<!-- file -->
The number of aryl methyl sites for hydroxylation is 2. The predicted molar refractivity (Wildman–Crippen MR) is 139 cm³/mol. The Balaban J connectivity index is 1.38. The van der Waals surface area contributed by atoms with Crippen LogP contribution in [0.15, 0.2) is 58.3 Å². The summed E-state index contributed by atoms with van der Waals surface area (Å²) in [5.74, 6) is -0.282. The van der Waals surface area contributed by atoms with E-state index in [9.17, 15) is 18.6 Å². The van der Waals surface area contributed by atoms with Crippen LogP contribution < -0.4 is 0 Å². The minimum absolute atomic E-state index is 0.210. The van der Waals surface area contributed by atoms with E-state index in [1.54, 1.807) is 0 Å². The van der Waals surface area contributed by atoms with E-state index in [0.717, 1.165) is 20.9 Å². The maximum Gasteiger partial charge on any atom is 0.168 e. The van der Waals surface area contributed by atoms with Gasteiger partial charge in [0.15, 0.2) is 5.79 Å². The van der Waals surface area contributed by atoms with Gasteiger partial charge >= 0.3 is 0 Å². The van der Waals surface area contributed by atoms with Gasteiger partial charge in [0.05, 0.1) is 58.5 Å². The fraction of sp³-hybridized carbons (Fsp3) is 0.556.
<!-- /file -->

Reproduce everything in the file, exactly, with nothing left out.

The number of aryl methyl sites for hydroxylation is 2. The predicted molar refractivity (Wildman–Crippen MR) is 139 cm³/mol. The Balaban J connectivity index is 1.38. The van der Waals surface area contributed by atoms with Crippen LogP contribution in [0.15, 0.2) is 58.3 Å². The summed E-state index contributed by atoms with van der Waals surface area (Å²) in [5.74, 6) is -0.282. The van der Waals surface area contributed by atoms with E-state index in [9.17, 15) is 18.6 Å². The van der Waals surface area contributed by atoms with Crippen LogP contribution < -0.4 is 0 Å². The minimum absolute atomic E-state index is 0.210. The van der Waals surface area contributed by atoms with E-state index in [1.54, 1.807) is 0 Å². The van der Waals surface area contributed by atoms with E-state index in [0.717, 1.165) is 20.9 Å². The maximum Gasteiger partial charge on any atom is 0.168 e. The van der Waals surface area contributed by atoms with Gasteiger partial charge in [0.15, 0.2) is 5.79 Å². The van der Waals surface area contributed by atoms with Gasteiger partial charge >= 0.3 is 0 Å². The van der Waals surface area contributed by atoms with Gasteiger partial charge in [0.05, 0.1) is 58.5 Å². The fraction of sp³-hybridized carbons (Fsp3) is 0.556.